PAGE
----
William Miller Jenkins

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William Miller Jenkins
William Miller Jenkins.jpg
5th Governor of Oklahoma Territory
In office
April 15, 1901 – November 30, 1901
Appointed by William McKinley
Preceded by Cassius McDonald Barnes
Succeeded by William C. Grimes
as Acting Territorial Govenror 1
Personal details
Born (1856-04-25)April 25, 1856
Alliance, Ohio
Died October 19, 1941(1941-10-19) (aged 85)
Sapulpa, Oklahoma
Political party Republican
Spouse(s) Delphina White Jenkins
Profession Lawyer, Statesman
^1 William C. Grimes served as Acting Governor until President Roosevelt appointed Thompson Benton Ferguson to the Governorship

William Miller Jenkins (April 25, 1856 - October 19, 1941) was an American lawyer and Republican politician who briefly served as the 5th Governor of Oklahoma Territory.

Early life[edit]

The son of Henry J. and Lydia (Miller) Jenkins, William Miller Jenkins was born at Alliance, Stark County, Ohio, on April 25, 1858. He attended public schools and later attending Mt. Union College at Alliance. Jenkins would teacher school in Stark County from 1876 until 1878. On December 21, 1878, Jenkins married Delphina White of Doublin, Indiana.

Jenkins and his wife removed to Shelby County, Iowa, in 1880 where he was admitted to the bar in 1883. In 1884 he established his residence at Arkansas City, Kansas, where he operated a private law practice. In 1888, he served as a delegate to the Republican National Convention.


When the Cherokee Outlet was opened to settlement on September 16, 1893, causing a land-rush, Jenkins succeeded in securing a homestead in Kay County where he would continue to practice law untli he entered government service. When President William McKinley appointed Cassius McDonald Barnes as Governor of Oklahoma Territory, he also appointed Jenkins to serve as the Territory's Secretary. Jenkins assumed that position in June 1897 and would serve for four years until President McKinley elevated him to the governorship. Jenkins took the oath of office on April 15, 1901. During his administration, the Comanche-Kiowa-Apache and the Wichita-Caddo Indian reservations were opened for settlement in August 1901.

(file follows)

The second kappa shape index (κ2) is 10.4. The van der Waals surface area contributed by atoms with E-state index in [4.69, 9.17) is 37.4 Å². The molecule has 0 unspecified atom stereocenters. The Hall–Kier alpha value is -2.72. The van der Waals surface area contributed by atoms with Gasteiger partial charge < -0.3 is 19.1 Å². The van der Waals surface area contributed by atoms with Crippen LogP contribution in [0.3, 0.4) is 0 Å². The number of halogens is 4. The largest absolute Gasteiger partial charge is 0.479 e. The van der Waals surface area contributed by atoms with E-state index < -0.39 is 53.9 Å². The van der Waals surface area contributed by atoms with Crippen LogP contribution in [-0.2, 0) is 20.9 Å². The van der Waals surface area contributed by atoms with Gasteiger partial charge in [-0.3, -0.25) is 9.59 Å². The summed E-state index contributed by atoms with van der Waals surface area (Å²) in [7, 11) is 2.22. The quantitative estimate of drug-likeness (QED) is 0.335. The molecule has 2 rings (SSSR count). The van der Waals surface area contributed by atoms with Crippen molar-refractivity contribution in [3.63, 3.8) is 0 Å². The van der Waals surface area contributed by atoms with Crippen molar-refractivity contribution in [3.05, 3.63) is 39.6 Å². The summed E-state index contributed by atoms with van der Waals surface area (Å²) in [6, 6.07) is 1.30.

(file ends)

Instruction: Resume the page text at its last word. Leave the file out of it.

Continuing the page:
Questions of Governor Jenkins's fidelity arose following the renewal of contracts for the care of the insane in the Territory. Following the assassination of President McKinley on September 14, 1901, those questions developed into an outright opposition. Newly elevated President Theodore Roosevelt immediately received demands to remove Governor Jenkins from office. Without affording the Governor an opportunity to defend himself, President Roosevelt summarily removed Jenkins from office on November 30, 1901. Territorial Secretary William C. Grimes became acting Governor until President Roosevelt appointed Thompson Benton Ferguson to the Governorship on December 9, 1901.

Territorial Governor Ferguson would later report to the Secretary of the Interior Jenkins had "suffered a great injustice."

Late life and death[edit]

Subsequent to his retirement, Governor Jenkins spent a few years in California but upon his return to Oklahoma, settled at Sapulpa, Oklahoma and in 1920 was elected Court Clerk of Creek County, Oklahoma. He died at Sapulpa on October 19, 1941 and is buried in the South Heights Cemetery near that city.

See also[edit]

External links[edit]

Political offices
Preceded by
Cassius McDonald Barnes
Governor of Oklahoma Territory
Succeeded by
William C. Grimes
Acting Territorial Governor